Clatsop, Tillamook and Western Washington counties have long depended on traditional Oregon industries of forestry, logging, farming and commercial fisheries to sustain economic vitality and livelihoods. However, over the past two decades or more, logging and commercial fishing have declined amid federal regulations and global market forces. At the same time, other industries have sustained substantial growth, including forest products, food processing, healthcare and tourism.
Also, over the last two decades, Oregon’s population has risen sharply, with statistics showing the state consistently in the top 5 places where people choose to live. Coupled with the fact that the Oregon Coast is a popular retirement location and second-home vacation area, pressure is being placed on the availability and affordability of housing for the workforce that supports the growing industries.
Employers are doubly challenged. While Clatsop and Tillamook Bay community colleges are stepping forward with customized training programs to meet the needs of the growing industries, the workforce situation is immediate – good paying jobs are going unfilled. Yet without available housing, companies can’t find or retain skilled workers. Hospitals and schools are short-handed. Businesses must limit hours because they don’t have the needed employees to cover shifts.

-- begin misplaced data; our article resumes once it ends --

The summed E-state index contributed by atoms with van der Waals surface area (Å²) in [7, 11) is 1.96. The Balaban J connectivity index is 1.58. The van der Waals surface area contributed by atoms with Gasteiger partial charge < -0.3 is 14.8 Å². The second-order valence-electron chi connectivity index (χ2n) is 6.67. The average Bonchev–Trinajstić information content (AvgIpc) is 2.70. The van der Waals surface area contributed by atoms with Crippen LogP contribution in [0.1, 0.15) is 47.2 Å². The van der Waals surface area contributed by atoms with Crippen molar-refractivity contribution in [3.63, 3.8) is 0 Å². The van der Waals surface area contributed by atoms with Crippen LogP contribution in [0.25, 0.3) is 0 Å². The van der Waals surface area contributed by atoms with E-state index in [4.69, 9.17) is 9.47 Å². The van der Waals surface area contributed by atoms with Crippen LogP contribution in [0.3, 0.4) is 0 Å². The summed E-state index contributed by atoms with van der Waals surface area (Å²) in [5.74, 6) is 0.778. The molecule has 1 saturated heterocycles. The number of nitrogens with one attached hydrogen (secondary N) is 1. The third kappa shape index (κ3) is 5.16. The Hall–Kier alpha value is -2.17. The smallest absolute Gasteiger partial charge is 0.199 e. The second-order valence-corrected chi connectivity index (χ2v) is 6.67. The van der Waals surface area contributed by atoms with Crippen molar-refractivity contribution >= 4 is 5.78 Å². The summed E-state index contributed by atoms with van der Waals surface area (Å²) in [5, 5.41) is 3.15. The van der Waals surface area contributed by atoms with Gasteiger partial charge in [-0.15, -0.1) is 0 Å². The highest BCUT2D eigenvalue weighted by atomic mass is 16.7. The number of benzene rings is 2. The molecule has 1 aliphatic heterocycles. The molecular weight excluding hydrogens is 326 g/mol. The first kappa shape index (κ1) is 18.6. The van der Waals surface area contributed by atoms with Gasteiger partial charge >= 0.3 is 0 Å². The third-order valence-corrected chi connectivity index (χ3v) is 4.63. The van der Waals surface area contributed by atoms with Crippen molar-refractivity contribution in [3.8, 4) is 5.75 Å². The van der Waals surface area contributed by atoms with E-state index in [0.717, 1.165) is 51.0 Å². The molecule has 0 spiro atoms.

This workforce/housing issue is threatening local economies and communities. In Tillamook County we took advantage of SB 1533, which allows a county to impose a 1 percent construction excise tax on new building and remodel permits. The tax would have allowed us to hire a Housing Coordinator who would have worked with the NW Oregon Housing Authority and the Community Action Team to provide incentives to developers willing to provide workforce housing.
The Tillamook County voters did not approve the 1 percent tax. We are continuing our effort to find solutions. We have instructed our planning department to find land suitable for workforce housing and finding ways to streamline the permitting process.
As a Legislator I would look for customized training and additional programs to encourage subsided workforce housing.